Failure to Respond

Hurricane Katrina, the Indian Ocean tsunami, Tropical Storm Irene, and other disasters are generating debates about relief efforts. Who gets help and why? How do programs allocate resources?

Emily Chamlee-Wright and Virgil Henry Storr, writing in Public Choice in 2010, suggest that victims of Katrina had very specific expectations of how government should respond to their plight. While residents of New Orleans’ Lower Ninth Ward didn’t expect the government to make victims whole again, they saw state aid as a contractual obligation; government’s failure to provide sufficient help was a breach of that contract. And contrary to media claims, most requests for assistance were modest.

It turns out that racial minorities received less state aid in Katrina’s aftermath than whites did—and far less than they needed to rebuild their homes. Daniel Aldrich’s 2010 Social Science Quarterly article demonstrates much the same in the aftermath of the Indian Ocean tsunami. Caste, location, wealth, and family status all influenced who did or did not receive aid. Disasters didn’t discriminate, but disaster responders did.

How blame is attributed also shapes aid and recovery efforts, according to a 2011 article in Race and Social Problems. Euro-Americans were likely to blame poor government response post-Katrina on incompetent or corrupt bureaucrats and politicians, according to Amy Ai and her coauthors. Blacks, on other hand, were likely to see the problem as situational, varying by victims’ race.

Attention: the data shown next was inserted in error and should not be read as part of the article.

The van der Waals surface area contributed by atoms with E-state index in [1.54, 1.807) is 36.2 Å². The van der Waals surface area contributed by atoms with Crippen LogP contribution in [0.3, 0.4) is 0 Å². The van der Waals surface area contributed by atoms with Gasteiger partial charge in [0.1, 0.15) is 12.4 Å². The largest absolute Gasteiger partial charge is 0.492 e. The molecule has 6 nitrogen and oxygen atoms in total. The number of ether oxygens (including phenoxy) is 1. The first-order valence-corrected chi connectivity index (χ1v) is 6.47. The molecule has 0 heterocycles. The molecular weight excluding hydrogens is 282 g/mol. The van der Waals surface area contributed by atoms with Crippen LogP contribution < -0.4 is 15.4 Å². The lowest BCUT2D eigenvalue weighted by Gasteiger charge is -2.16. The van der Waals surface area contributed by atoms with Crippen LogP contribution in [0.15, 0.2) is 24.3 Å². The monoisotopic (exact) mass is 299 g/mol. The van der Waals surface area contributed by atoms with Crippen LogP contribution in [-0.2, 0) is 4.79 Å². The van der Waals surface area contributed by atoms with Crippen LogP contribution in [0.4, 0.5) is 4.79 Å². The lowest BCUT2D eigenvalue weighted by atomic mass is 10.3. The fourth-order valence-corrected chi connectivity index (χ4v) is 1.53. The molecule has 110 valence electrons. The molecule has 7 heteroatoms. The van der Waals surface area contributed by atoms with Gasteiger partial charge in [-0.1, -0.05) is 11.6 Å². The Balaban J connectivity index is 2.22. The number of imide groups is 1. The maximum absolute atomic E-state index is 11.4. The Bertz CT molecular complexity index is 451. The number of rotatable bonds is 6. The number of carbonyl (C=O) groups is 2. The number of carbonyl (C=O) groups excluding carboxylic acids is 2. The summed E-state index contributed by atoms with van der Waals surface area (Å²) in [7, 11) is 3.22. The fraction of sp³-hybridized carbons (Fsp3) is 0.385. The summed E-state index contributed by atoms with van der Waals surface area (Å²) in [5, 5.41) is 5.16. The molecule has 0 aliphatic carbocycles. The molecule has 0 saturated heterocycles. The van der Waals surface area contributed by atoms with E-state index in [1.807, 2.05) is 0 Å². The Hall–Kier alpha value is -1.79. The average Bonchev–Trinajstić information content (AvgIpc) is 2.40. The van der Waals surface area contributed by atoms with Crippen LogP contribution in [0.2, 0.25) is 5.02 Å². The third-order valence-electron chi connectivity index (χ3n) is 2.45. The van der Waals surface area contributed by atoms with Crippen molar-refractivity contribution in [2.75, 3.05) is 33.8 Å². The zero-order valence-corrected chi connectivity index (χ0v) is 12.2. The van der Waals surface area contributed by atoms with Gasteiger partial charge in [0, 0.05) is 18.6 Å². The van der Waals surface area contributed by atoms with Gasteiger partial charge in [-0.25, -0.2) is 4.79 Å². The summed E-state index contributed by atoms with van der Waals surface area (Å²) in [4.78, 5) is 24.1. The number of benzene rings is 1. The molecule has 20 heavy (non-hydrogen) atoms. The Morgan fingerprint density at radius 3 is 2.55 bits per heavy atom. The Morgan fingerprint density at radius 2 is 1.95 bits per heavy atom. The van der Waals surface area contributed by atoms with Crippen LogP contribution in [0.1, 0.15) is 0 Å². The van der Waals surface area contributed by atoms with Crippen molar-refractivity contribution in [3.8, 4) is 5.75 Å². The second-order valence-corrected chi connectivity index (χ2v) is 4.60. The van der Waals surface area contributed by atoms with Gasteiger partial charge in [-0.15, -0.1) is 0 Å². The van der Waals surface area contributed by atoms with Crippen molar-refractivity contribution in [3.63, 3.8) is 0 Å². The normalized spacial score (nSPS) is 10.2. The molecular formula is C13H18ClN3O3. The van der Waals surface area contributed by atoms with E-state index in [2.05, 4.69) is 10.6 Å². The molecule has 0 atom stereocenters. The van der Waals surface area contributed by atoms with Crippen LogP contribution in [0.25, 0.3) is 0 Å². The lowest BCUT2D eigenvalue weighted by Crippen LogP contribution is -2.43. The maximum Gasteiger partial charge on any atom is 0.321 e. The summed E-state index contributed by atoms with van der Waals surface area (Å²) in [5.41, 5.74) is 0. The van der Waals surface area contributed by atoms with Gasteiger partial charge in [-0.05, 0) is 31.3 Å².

Those who attributed the destruction of New Orleans to natural forces were less likely to offer aid or volunteer to help those in need. Zdravko Marjanovic, C. Ward Struthers, and Esther Greenglass say that if participants believed that the disaster was human-made, they were more likely to believe that humans should play a role in prevention or mitigation (Analyses of Social Issues and Public Policy, 2012).

Taken together this new research shows that the social and governmental response to disaster is more nuanced than scholars and policy makers believe. Since global warming is likely to increase the severity and frequency of future disasters, figuring out how best to facilitate the process of recovery is a pressing issue.